PATSY McGonagle was an Irish Athletics Team Manager for 25 years and managed Ireland 68 times as a manager, including at four Olympic Games, six World Championships and six European Championships. Under his watch, Irish athletes won two Olympic medals, nine World Championship medals and 27 EuropeanChampionship medals. He has recently released his autobiography, written by Donegal Daily/Donegal Sport Hub Sports Editor Chris McNulty, and we bring you some exclusive extracts: Picture: Patsy McGonagle with Irish athletes in the Skylon Hotel, Dublin in 1994IN A ROOM of the Samyoung Hotel in Seoul, the beads of sweat began to drip.The 1992 World Junior Championships offered me a first taste of managing an Irish team. I had left Dublin with no instruction, no advice.And no cheque book. When you arrive at a Championship, it’s customary to settle the visiting team’s account with the local organising committee. However, nobody had given me any indication of this, never mind a few bob, before we flew to Korea.I joined a queue, listening away to what was going on at the various tables at the top of the room.‘You owe us x thousands.’‘You owe us y thousands.’The administrator advised the sum owed and, one-by-one, each delegation from the different countries settled their bills.The Ethiopians went up. Senegal were there. The Japanese boys slid up and moved away again.The United States, all bravado as usual, got the business done.The queue was getting shorter and my mind was in overdrive. I wasn’t long off the plane after a 13-hour flight, via London.‘They’re going to throw us out of this Championship.’ It was a scary thought. I genuinely hadn’t a clue what to expect.Next up… Ireland.‘You owe us…’ But my mind was doing loops and I didn’t actually hear the figure that was announced. I began to tell the young lady behind the table a long story about it being my first Championship, but I did not get very far with my sobbing.‘Ireland…‘Typical!’But her face had brightened, and then broke into a smile. I knew then we’d be okay. I was excited about Seoul and took my appointment as team manager in my stride.Patsy McGonagle with an Irish Athletics team in the 1990sI ALWAYS EMBRACED changing technology, which was a big strength over the years. But I was left to curse technology in Seoul. Deirdre Gallagher from Ballina was with us for the 5,000m and she took 14 seconds off her personal best in Seoul.I faxed the result through to the BLE offices in Dublin and they passed it on to the media in Ireland.The Irish Independent led with the news.“Ballina athlete Deirdre Gallagher made history in becoming the first Irish athlete to win a medal at the World Junior Athletics Championships in Seoul, collecting a bronze in the 5,000m walk.”There was one problem. Deirdre, in fact, hadn’t won a bronze medal.The first page of the fax to Dublin got lost and Deirdre was listed third on the second page. Lo and behold, everyone in Ireland thought she had won the bronze.Her father, Danny who hailed from Glenties, was driving home from the All-Ireland football final – which Donegal had won, famously beating Dublin – when he heard the news on RTE Radio. The poor man nearly crashed the car.BLE had to issue a clarification.Again, the Independent delivered the news.“BLE have announced that Deirdre Gallagher of Ballina has not in fact won a medal in the Junior World Athletics Championships in Seoul. It was announced that she had finished third in the 5,000m walk, but the information from South Korea has now proved to be incorrect. BLE have apologised for any embarrassment caused.”I didn’t have a press accreditation in Seoul, so even getting the results proved a difficult assignment. I ended up, through a very helpful Korean official, befriending an Irish Columban priest, Fr Kennedy.He aided me in getting the essential information I needed.I knew of the influence of the Columban priests through news back home of Fr PJ McGlinchey, a Letterkenny man who was based on Jeju Island, an island in the Korea Strait, for over 60 years and whose work will be remembered for generations.Jeju’s people, when he arrived in 1952, were among the poorest in their land. Fr McGlinchey – a brother of the Letterkenny-based Senator, Bernard McGlinchey – set up a textile factory, helped form a credit union and aided in improving the farming practices and yields on the island.The food in Seoul was a challenge. Everything was chicken or beef. But my abiding memory, even now, was the evening when we went to a Korean restaurant with the priest.We were served a bowl of stuff, with meat in it that the party of Irish people just convinced themselves wasn’t a dog. The waiter came out and cracked a raw egg into a bowl.You wouldn’t have fed it to the dogs.‘Aye, that’s gorgeous.’We couldn’t have our hosts disappointed.Patsy McGonagle after his appointment as Irish Athletics Team manager for the 2000 Olympic Games in SydneySEOUL WAS THE first time I was in a city where the problem with traffic was so prevalent. The place was bumper-to-bumper 24/7.Language was also a problem at times. We had a small team at those Championships with just four athletes – Deirdre, Antoine Burke, David Matthews and David Cullinane. We went exploring in Seoul one evening for a look around and we hit trouble when it was time to go home.I went to get a taxi.‘The Hotel Samyoung, sir’Your man looked at me as if I had ten heads. The next taxi man was the same. And the next! Eventually, a US military police officer spotted that a bunch of Irish athletes were in a bit of a jam. At the same time, I learned that there were thousands of US soldiers stationed in South Korea, a knock-on from the Korean War.‘Hey Paddy, where d’yall need to go?’He didn’t have a clue either, but he radioed his base.‘Ah…the Samyoung Hotel’.I’m still baffled by the Koreans on that one.Trying to explain the name wasn’t helped by our descriptions, of course.‘It’s a golden kind of place,’ we repeatedly pleaded to the deaf ears on the taxi rank, but eventually we got back to base.Back with a valuable lesson banked. From that day on, we carried a card from the hotel so we could just show the driver…‘Relentless: A Race Through Time’ Patsy McGonagle, A Memoir (with Chris McNulty) Published: June 2019, Hero Books, €20.00 (ISBN 9781910827079). Available now in paperback and ebook versions on amazon: https://www.amazon.com/Relentless-Race-Through-Patsy-McGonagle/dp/191082707XExtracts: Patsy McGonagle on tests of his soul in Seoul on first trip as Irish manager was last modified: August 3rd, 2019 by Chris McNultyShare this:Click to share on Facebook (Opens in new window)Click to share on Twitter (Opens in new window)Click to share on LinkedIn (Opens in new window)Click to share on Reddit (Opens in new window)Click to share on Pocket (Opens in new window)Click to share on Telegram (Opens in new window)Click to share on WhatsApp (Opens in new window)Click to share on Skype (Opens in new window)Click to print (Opens in new window)Tags:2000 Olympic GamesChris McNultypatsy mcgonagleRelentlessSeoulsydney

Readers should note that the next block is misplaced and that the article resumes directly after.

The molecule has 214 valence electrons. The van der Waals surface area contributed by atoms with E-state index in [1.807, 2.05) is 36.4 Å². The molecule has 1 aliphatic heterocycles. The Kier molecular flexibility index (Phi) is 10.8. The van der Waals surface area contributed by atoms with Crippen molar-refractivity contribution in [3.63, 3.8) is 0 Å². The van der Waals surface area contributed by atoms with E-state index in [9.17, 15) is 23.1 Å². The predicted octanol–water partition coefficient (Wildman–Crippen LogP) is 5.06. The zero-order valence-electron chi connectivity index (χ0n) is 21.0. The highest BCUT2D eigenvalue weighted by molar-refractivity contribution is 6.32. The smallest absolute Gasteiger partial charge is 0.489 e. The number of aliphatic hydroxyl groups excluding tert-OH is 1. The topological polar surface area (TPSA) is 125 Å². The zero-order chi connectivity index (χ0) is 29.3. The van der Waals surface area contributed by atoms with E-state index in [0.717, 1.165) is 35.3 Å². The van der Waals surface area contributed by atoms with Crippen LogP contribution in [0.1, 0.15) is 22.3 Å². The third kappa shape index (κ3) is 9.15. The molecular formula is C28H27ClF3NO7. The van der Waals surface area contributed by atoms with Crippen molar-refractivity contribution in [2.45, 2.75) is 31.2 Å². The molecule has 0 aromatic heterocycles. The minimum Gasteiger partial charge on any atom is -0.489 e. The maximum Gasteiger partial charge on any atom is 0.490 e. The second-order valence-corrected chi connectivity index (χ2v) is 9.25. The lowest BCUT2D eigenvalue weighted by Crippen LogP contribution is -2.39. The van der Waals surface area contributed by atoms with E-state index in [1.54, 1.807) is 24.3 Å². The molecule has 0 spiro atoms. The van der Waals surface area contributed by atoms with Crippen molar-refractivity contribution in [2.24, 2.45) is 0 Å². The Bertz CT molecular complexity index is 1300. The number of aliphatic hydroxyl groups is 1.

Share Facebook Twitter Google + LinkedIn Pinterest By Matthew Wilde Progressive Farmer Crops EditorMESERVEY, Iowa (DTN) — Midwest farmers are doing the unthinkable as the corn-planting window slams shut.Some growers are switching intended soybean acres to corn, or at least thinking about it. Usually the opposite happens in mid-to-late-May if corn isn’t in the ground due to yield-loss potential.But desperate times call for desperate measures, said Dave Nelson of rural Belmond, Iowa.Decade-low soybean prices and a re-energized U.S.-China trade war convinced the former Iowa Corn Growers Association president and his family — Dave farms with his brother, son and nephews — to plant another 1,000 acres of corn at the expense of the world’s most popular legume. Now, 4,000 of the 6,500 acres that the family crops will be corn.Dave piloted a New Holland TG255 tractor pulling a 12-row Case I-H planter May 13 in a field near Meservey, Iowa, as other family members planted elsewhere. He seeded corn in a field intended for beans. Dave’s nephew, Josh Nelson, incorporated fertilizer and pre-emergent herbicide at the same time. Both were trying to beat impending rain that has dramatically slowed planting progress throughout the Midwest, which also played a part in the family’s decision.It’s the first time in nearly 50 years of farming Dave Nelson reduced soy acres in favor of corn with June fast approaching.“The market is telling us to switch,” Dave said as he planted corn. “Soybean prices have gotten worse and a trade deal with China doesn’t look like it will happen for a while. The profit potential for corn isn’t good, but it’s a lot better than soybeans.“Illinois, Missouri and the Dakotas are way behind and we’re able to plant,” he added. “That may help corn prices.”GRAIN COMPLEXBig U.S. soybean ending stocks and a recent setback in trade negotiations with China contributed to the lowest prices since 2007, according to DTN market analysts. The latest government estimate pegs the nation’s soy stockpile for 2019-20 at 970 million bushels, bolstered by China’s reluctance to buy from the U.S.November soybeans opened at $8.43 Tuesday, with cash prices less than $7.70 at many elevators and processors. Iowa State University (ISU) estimates the break-even price for soybeans averaging 62-bushels-per-acre at $8.86 per bushel.Corn futures have increased lately. December corn opened Tuesday at $3.83 per bushel. Cash prices are 30-40 cents less. ISU estimates the break-even price at $3.38/bu. for corn after soybeans averaging 218 bpa and $3.88 for corn-after-corn averaging 200 bpa.Planting less soy in favor of corn may be a good plan for some farmers, said Todd Hubbs, University of Illinois agricultural agronomist. Given current market dynamics and planting woes in much of the Corn Belt, he said farmers who can get corn in soon and possibly limit yield losses due to delays could benefit.“I can see that strategy making sense in Iowa, and possibly other areas,” Hubbs said. “There could be a significant amount of corn that isn’t planted nationwide, possibly 3 million acres, which may support prices come June.”PLANTING DELAYSAbout 79 million acres of soybeans and more than 71 ma of corn were unplanted as of May 12, according to prospective planting estimates and the latest USDA Crop Progress Report. Rains and cold weather hampered planting throughout major corn and soybean states this past week.Only 11% of Illinois’ corn is in the ground compared to the five-year average of 82%. Indiana is 6% done and North and South Dakota are 11% and 4% finished, respectively.Iowa is better off with 48% of its intended corn acres planted, four days behind last year and just over a week behind the five-year average. The planting clock is ticking loudly.ISU studies indicate corn, with a plant density of 35,000 per acre, on average will yield 87% of its potential when planted from May 15-25, 70% from May 25-June 5 and 54% from June 5-15. Research shows soybean yields, on average, decline by 0.25 to 0.9 bushels for every day that seed isn’t in the ground after May 15.The 50% corn planting completion threshold wasn’t met in Iowa only five times prior to this year in the last 40 years. In each of those years, the statewide yield was below trend line.CORN OPTIMISMDave Nelson hopes to break the trend. The family is more than half-done with corn. If they get yields 180-bpa to more than 200-bpa, and prices jump 30 cents, they can make a profit unlike on soybeans.“Some of the fields we’re switching raise a lot better corn,” he said.The thought of planting soybeans and losing money is dejecting, Josh Nelson added. There wasn’t a debate among the family members about swapping soy acres for corn.“It’s shear economics,” Josh said. “Planting soy just didn’t pencil out. A lot of farmers are in a similar boat.”He may be right. Several ISU Extension regional agronomists mentioned during a recent conference call that many farmers statewide are swapping some soy acres to corn, according to Mark Licht, ISU Extension cropping systems agronomist.High yield potential for corn is still possible by planting well-adapted full season hybrids up until June 1, Licht said. After that date, he recommends switching to earlier maturing corn.“Agronomically speaking, it’s easier to switch to corn from soybeans,” Licht said. “It usually doesn’t happen because of yield potential.”Contact Matthew at email@example.comFollow him on Twitter @progressivwilde(ES/SK)© Copyright 2019 DTN/The Progressive Farmer. All rights reserved.